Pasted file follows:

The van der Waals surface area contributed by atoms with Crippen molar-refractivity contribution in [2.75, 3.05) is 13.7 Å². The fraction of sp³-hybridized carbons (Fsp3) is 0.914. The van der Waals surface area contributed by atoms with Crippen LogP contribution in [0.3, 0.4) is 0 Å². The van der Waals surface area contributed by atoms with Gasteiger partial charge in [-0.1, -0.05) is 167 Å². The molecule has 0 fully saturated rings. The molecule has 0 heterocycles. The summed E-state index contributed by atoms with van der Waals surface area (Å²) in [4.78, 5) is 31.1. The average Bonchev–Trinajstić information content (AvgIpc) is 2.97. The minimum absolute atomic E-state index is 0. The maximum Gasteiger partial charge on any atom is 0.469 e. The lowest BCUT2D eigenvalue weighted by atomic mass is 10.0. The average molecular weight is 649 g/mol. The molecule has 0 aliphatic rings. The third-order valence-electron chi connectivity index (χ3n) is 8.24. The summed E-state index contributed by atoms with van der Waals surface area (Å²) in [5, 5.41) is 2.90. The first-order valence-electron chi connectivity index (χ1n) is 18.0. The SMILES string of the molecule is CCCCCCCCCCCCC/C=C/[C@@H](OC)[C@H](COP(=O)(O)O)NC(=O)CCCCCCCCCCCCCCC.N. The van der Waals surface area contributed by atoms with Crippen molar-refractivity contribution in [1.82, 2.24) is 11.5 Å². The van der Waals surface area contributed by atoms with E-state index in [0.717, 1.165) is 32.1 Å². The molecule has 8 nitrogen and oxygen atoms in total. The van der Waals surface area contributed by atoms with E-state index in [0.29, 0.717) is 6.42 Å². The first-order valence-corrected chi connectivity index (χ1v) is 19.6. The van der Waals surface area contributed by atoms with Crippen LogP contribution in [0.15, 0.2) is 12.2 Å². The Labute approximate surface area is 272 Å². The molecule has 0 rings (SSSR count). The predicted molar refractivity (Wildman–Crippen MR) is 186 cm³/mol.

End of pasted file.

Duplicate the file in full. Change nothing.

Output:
The van der Waals surface area contributed by atoms with Crippen molar-refractivity contribution in [2.75, 3.05) is 13.7 Å². The fraction of sp³-hybridized carbons (Fsp3) is 0.914. The van der Waals surface area contributed by atoms with Crippen LogP contribution in [0.3, 0.4) is 0 Å². The van der Waals surface area contributed by atoms with Gasteiger partial charge in [-0.1, -0.05) is 167 Å². The molecule has 0 fully saturated rings. The molecule has 0 heterocycles. The summed E-state index contributed by atoms with van der Waals surface area (Å²) in [4.78, 5) is 31.1. The average Bonchev–Trinajstić information content (AvgIpc) is 2.97. The minimum absolute atomic E-state index is 0. The maximum Gasteiger partial charge on any atom is 0.469 e. The lowest BCUT2D eigenvalue weighted by atomic mass is 10.0. The average molecular weight is 649 g/mol. The molecule has 0 aliphatic rings. The third-order valence-electron chi connectivity index (χ3n) is 8.24. The summed E-state index contributed by atoms with van der Waals surface area (Å²) in [5, 5.41) is 2.90. The first-order valence-electron chi connectivity index (χ1n) is 18.0. The SMILES string of the molecule is CCCCCCCCCCCCC/C=C/[C@@H](OC)[C@H](COP(=O)(O)O)NC(=O)CCCCCCCCCCCCCCC.N. The van der Waals surface area contributed by atoms with Crippen molar-refractivity contribution in [1.82, 2.24) is 11.5 Å². The van der Waals surface area contributed by atoms with E-state index in [0.717, 1.165) is 32.1 Å². The molecule has 8 nitrogen and oxygen atoms in total. The van der Waals surface area contributed by atoms with E-state index in [0.29, 0.717) is 6.42 Å². The first-order valence-corrected chi connectivity index (χ1v) is 19.6. The van der Waals surface area contributed by atoms with Crippen LogP contribution in [0.15, 0.2) is 12.2 Å². The Labute approximate surface area is 272 Å². The molecule has 0 rings (SSSR count). The predicted molar refractivity (Wildman–Crippen MR) is 186 cm³/mol.